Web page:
Some time before I had posted a stackoverflow question on how we can implement optimization in the blogs without using Global.asax file. After doing some research and discussion with Peter Prochazka, I am quickly writing a post on how I implemented Bundling and optimize them in my Sitecore MVC project.
So lets get into how we can implement bundling and optimize those bundled js or css for debugging purposes.
Add Microsoft ASP.NET Web Optimization Framework to your solution from nuget packages. You might need to install dependency packages (Microsoft.Web.Infrastructure, WebGrease, Antlr, Newtonsoft.Json). So while installing these, make sure that it does not overwrite the same Sitecore dlls (because versions differ) and there is a possibility for you to get NewtonSoft Json dependency error.
Create a folder App_Start and a BundleConfig.cs file which will have the following code logic
Now here is the challenge. Sitecore ships with a standard Global.asax file and a lot of Sitecore developers choose to make changes directly in this to hook into application and session level events. But I prefer not to use the Global.asax file to Register the bundles, instead we can use Sitecore pipelines. The details about the Sitecore pipelines that can be used instead of the Global.asax event handlers are provided in https://laubplusco.net/global-asax-sitecore-pipelines/.
So I created an initialize pipeline and injected the BundleConfig which was created earlier
In web.config set an ignore url prefix for your bundle so that Sitecore won’t try to resolve the URL to the bundle. Update setting IgnoreUrlPrefixes according to your bundle name. I have added “/bundles” in my IgnoreURlPrefixes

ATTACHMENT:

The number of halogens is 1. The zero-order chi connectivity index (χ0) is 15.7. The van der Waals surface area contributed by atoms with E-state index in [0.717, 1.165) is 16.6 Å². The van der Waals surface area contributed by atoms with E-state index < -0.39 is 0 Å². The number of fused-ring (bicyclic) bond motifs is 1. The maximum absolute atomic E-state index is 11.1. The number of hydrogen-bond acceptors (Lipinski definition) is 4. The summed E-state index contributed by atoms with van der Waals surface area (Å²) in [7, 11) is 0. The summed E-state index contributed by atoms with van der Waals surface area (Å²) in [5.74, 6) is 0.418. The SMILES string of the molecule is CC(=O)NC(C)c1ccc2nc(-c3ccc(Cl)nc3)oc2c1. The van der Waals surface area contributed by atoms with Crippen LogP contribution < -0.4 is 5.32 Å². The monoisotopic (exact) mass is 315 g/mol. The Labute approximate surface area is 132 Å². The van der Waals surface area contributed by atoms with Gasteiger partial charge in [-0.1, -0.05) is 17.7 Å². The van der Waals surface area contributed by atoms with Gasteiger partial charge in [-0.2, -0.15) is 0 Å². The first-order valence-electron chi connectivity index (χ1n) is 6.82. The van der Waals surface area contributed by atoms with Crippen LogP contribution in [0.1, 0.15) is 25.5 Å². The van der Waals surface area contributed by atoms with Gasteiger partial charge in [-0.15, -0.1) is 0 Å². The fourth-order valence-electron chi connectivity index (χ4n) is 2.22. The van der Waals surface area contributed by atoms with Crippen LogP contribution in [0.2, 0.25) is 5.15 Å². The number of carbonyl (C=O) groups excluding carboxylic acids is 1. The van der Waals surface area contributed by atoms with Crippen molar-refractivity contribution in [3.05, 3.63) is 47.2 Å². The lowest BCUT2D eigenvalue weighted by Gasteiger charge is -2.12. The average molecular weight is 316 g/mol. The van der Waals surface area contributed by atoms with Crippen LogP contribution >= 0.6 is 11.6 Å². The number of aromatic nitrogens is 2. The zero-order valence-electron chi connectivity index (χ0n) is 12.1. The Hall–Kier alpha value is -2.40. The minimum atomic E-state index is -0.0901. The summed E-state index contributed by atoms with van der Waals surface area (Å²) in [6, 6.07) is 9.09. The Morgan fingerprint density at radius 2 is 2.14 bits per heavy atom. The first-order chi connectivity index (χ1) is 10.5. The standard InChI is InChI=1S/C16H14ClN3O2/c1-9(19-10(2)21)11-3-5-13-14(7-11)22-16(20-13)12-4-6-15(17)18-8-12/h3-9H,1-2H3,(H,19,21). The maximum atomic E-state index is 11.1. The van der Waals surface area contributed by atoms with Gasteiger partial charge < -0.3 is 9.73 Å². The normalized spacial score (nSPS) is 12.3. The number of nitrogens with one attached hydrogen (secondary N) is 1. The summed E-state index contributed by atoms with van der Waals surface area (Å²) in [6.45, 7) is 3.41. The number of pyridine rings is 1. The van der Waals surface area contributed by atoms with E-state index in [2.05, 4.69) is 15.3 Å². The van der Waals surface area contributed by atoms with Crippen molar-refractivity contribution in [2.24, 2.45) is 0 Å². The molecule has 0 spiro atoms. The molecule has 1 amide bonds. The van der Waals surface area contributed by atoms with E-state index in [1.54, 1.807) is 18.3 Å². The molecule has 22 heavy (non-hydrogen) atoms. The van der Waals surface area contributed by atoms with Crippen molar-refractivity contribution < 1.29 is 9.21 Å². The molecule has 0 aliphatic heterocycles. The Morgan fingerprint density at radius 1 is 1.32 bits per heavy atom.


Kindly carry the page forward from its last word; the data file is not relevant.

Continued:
Render the css and js as follows in the layout file
So now the js and css files are now bundled and you can see them in your website source code as follows
Next what if you need to optimize those bundles. You can do it in different ways :
As Peter Prochazka had suggested to me, creating a settings item and calling it from the Bundle Config. But here the problem is every time you make a change to the config, it need to have Sitecore restarted again and again.
So again I chose to inject using pipelines. Also the optimization is usually done from the Application_Start method of Global asax. So as we chose to use pipelines, we use the PreprocessRequest/HttpRequestBegin of the Sitecore pipelines. And here i chose to add in the end of the preprocessrequest pipeline
Now what if you need to optimize the bundles using a query string? (You can find the example in https://www.bugdebugzone.com/2015/07/bundling-and-minification-in-sitecore.html
For this you can create a class which inherits from PreprocessRequestProcessor and write the code logic for Optimization and then add the class to the pipeline as follows :
Then adding it into the preprocessrequest
We can add the same using HttpRequestBegin also, but when I created it what I noticed was, when we are adding the processor to the end of the HttpRequest pipeline, it is not getting implemented as expected. The optimization is not happening. Then i tried to put it on top of the HttpRequestBegin pipeline and it works. But since I had my confusions, I preferred to implement the same at the end of preprocessrequest pipeline
Also the one more reason why I chose the PreprocessRequest pipeline is while I was going through the showconifg, I could see the FXM bundle was registered in the PreProcessRequest pipeline :
Now if you browse your URL with ?debug=true, for example, if the URL is http://www.example.local?debug=true, then you can see the following output in the source
And there it is!!! The scripts are de-optimized so that you can debug it in your website.
This was just my method for implementing Bundling and Optimization in your Sitecore MVC project. There are many other methods also without using pipelines and just using Global.asax, without optimizing etc.
Feel free to share your thoughts on this.
Till then Bye. Happy Sitecoring !!! 🙂